If you’re struggling with high blood pressure, your doctor may recommend medications, but you can also help the situation by changing your diet. In fact, in many cases, people can get their blood pressure under control through diet and exercise alone.
Researchers have been studying this for years and have found that diet can have a major impact on the health of your heart and blood vessels. It is often diet that causes high blood pressure in the first place but, with changes, you can reverse the situation.
Does this mean you have to give up your favorite foods? Maybe, depending on what your favorite foods are, but remember that taste is changed easily and most of what we eat is based on habit. Take a few weeks to make some adjustments, and you may find that you’re soon craving those foods that will help you to feel healthier.
Diet and High Blood Pressure — What Is the Connection?
Throughout the years, researchers have found many elements in the human diet that can affect blood pressure. Sodium (salt) and unhealthy saturated fats, which can lead to overweight and obesity, are both considered no-nos when it comes to healthy blood pressure.
The “DASH” diet — “Dietary Approaches to Stop Hypertension” — was one of the first to be recommended for those diagnosed with high blood pressure to help them bring down their numbers. It was designed by scientists to help treat or prevent the disease and focuses on reducing sodium while increasing other helpful nutrients like potassium, calcium and magnesium. The diet also emphasizes fruits and vegetables and low-fat dairy with moderate amounts of whole grains and other healthy foods like fatty fish, poultry and nuts.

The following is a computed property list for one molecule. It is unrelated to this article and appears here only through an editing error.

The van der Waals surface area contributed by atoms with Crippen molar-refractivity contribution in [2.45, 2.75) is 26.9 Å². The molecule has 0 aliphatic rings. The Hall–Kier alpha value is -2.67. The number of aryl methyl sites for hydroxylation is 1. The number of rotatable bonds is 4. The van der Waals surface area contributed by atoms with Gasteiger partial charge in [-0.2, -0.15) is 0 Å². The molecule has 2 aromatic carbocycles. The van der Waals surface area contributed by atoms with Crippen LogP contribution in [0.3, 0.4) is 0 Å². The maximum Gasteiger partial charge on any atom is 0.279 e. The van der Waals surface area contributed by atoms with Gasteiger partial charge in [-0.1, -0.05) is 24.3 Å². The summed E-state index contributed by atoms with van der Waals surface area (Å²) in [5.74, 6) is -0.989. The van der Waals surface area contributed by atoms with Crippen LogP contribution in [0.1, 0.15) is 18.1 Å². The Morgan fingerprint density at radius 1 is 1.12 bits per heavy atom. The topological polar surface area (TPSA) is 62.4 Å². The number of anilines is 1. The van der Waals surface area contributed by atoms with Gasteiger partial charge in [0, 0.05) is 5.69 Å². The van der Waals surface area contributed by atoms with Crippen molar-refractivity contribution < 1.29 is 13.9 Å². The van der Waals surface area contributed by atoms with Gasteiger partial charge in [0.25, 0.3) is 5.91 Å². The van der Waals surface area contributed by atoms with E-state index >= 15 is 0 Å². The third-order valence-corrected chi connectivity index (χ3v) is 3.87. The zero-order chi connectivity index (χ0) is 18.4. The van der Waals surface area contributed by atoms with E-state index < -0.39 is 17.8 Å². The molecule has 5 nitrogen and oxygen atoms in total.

Studies have shown that people who carefully follow the DASH diet can drop their systolic blood pressure (the top number) by as much as 14 points, which can make a big difference in the risk of heart attack or stroke. The standard version keeps sodium levels to less than 2,300 mg a day, while a lower-sodium version goes down to only 1,500 mg a day.
What About Studies That Show Sodium May Not Affect Blood Pressure?
Moreover, there has been some debate recently as to how much effect sodium has on blood pressure. For decades, sodium has been deemed the villain in the disease and a large number of quality studies have shown that a high salt intake leads to high blood pressure. However, some recent studies have indicated it may be more complicated than we thought.
In 2017, for example, Boston University researchers presented the results of their study at the Experimental Biology meeting in Chicago. They found that those participants who consumed less than 2,500 mg of sodium each day (close to the recommended limit of 2,300 mg/day) had higher blood pressure levels than those who consumed higher quantities of sodium.